“If you think medical school is hard, just wait until you are in residency.”
I was told this repeatedly during clinical rotations as a medical student, warned by nearly every resident who took me under their wing, but I didn’t realize the excruciating demands of residency until I was knee-deep in my intern year. Somedays, I would wear four pagers, run up seven flights of stairs because it was faster than the elevator, and change out of my labor and delivery gown and gloves in the hall while on my way to admit a patient from the ER; all while sleep deprived, overly caffeinated, and calorie depleted.
I was chronically exhausted, but everyday, I showed up on time and gave 110% of myself to my patients, and then went home to study. I managed, but it was not easy. I wish I had healthier coping mechanisms and a better support system. And I wasn’t the only one who found residency challenging beyond words.
We asked medical residents how they cope with "the most difficult aspect of residency." Here's what they had to say.
Balancing motherhood and residency
Christina Pedro, MD: “Balancing motherhood and residency is the single-most difficult aspect of training. Organization and designating a set amount of time to both has allowed me to cope. Remembering to be fully present whether at work or at home helps a lot."
"I still have guilt about whether I designate the appropriate amount of time to either, but if I set time aside for family I can be assured I've given time to my husband and kids."
— Christina Pedro, MD, Mission Community Hospital
Being in the midst of a complicated healthcare system
Thomas P., DO: “The most difficult part of residency is sometimes feeling like you're part of a system where your work is meaningless. I have been in positions many times where I have seen the healthcare system fail my patient. We overcharge patients for things they don’t need. We make patients follow up in 4 weeks to review labs instead of making a phone call, and we fail to spend even 5 minutes discharging and educating the patient. It’s a wonder patients trust us at all."
"I cope by knowing that although I can’t change my duties as a resident, I can strive to make things a little bit better for patients when I become an attending."
— Thomas P., DO, Abrazo Health Network
Succumbing to burnout
Kelechi Acholonu, DO: “The single most difficult aspect of residency is burnout. Burnout is inevitable at some point during residency, and genuinely feels terrible. Burnout involves feeling emotionally dejected and detached, often scraping by via an automatic routine. Avoiding burnout is doable, though, and several measures are in place to combat this effect."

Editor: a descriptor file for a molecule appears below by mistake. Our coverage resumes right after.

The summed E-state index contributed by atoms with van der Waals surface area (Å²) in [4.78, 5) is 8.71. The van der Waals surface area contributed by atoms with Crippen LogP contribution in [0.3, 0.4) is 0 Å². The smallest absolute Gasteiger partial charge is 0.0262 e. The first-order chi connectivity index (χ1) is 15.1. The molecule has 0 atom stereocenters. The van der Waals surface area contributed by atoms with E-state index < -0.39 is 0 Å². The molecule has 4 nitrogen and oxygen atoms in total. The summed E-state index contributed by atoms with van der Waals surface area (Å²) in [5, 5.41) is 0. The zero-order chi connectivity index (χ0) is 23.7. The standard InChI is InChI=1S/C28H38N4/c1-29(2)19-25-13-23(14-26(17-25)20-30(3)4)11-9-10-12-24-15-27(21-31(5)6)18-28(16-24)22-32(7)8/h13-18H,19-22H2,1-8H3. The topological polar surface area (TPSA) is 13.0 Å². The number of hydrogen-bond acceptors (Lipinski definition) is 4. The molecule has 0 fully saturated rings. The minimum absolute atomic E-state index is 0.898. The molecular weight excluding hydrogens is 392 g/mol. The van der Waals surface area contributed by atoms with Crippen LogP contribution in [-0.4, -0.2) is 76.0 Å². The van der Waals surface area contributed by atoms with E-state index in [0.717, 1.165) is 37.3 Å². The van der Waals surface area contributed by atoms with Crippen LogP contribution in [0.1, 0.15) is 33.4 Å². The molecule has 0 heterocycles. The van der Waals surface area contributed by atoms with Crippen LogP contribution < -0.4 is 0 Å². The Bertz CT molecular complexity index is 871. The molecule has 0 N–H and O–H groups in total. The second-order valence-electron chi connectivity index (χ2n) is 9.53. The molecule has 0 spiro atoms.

"Relaxation activities, retreats, exercise, and spending time with family and friends are some of the best ways to fight burnout."
— Kelechi Acholonu, DO
Sacrificing personal life
Priyanka Moondra, DO: “The single-most difficult aspect is the social sacrifices made due to a grueling call schedule. It becomes easier with each passing year, but I have learned to schedule activities, both big and small, as things to look forward to in my free time."
"Creating boundaries as a chief resident has also been beneficial so that it doesn't feel like I am working around the clock."
— Priyanka Moondra, DO, North Shore-Long Island Jewish Health System
Caring for our youngest patients
Ismaeel Bakhsh, MD: “One of the reasons that I chose pediatrics was because children are generally healthy. However, regardless of age, taking care of terminally ill patients is an inevitable part of medicine, regardless of your specialty. The most difficult experience was caring for children with metastatic cancers and witnessing some children succumb to their disease during my hematology/oncology rotation."
"I coped by talking to the hospital’s therapists, which greatly helped me."
— Ismaeel Bakhsh, MD
Other difficult aspects of residency
David Vogel, DO: "The most difficult aspect of residency for me is the work-life balance. I started residency two weeks after my wife had a baby, and I had to leave them behind to start my residency in Florida until the baby was old enough to travel. Fortunately, we have a very good support system, and we called on family members to help with the transition."
Adnan Manzoor, MD: “The hours are difficult, and there’s no time to do anything outside of work. I learned to take an hour each day for personal time.”
Jigar Patel, MD: "COVID-19 and remote work. I coped by spending time with friends.”
Chidi Wamuo, MD: “The most difficult aspect of residency is setting boundaries with myself to not bring work home. I try to finish clinic notes before leaving for the day to help with this.”
Residency is beyond challenging, but learning how to navigate these difficulties by setting boundaries and developing healthy coping mechanisms can help you excel in your training. It is important to remember that you are not alone, and there are plenty of resources available to you. I always try to tell medical school students and residents that you must take time to practice self-care, set boundaries, spend time with loved ones, find joy in everyday patient encounters, have fun, nourish your body with food and exercise, and, finally, go to therapy.
Every medical resident has a question to ask and a story to tell—a comical moment, a prickly patient encounter, or a hack for staying sane during residency. We survey medical trainees for their best questions and answers and bring them to you in this column. Engaging, enlightening, and entertaining—from resident to resident!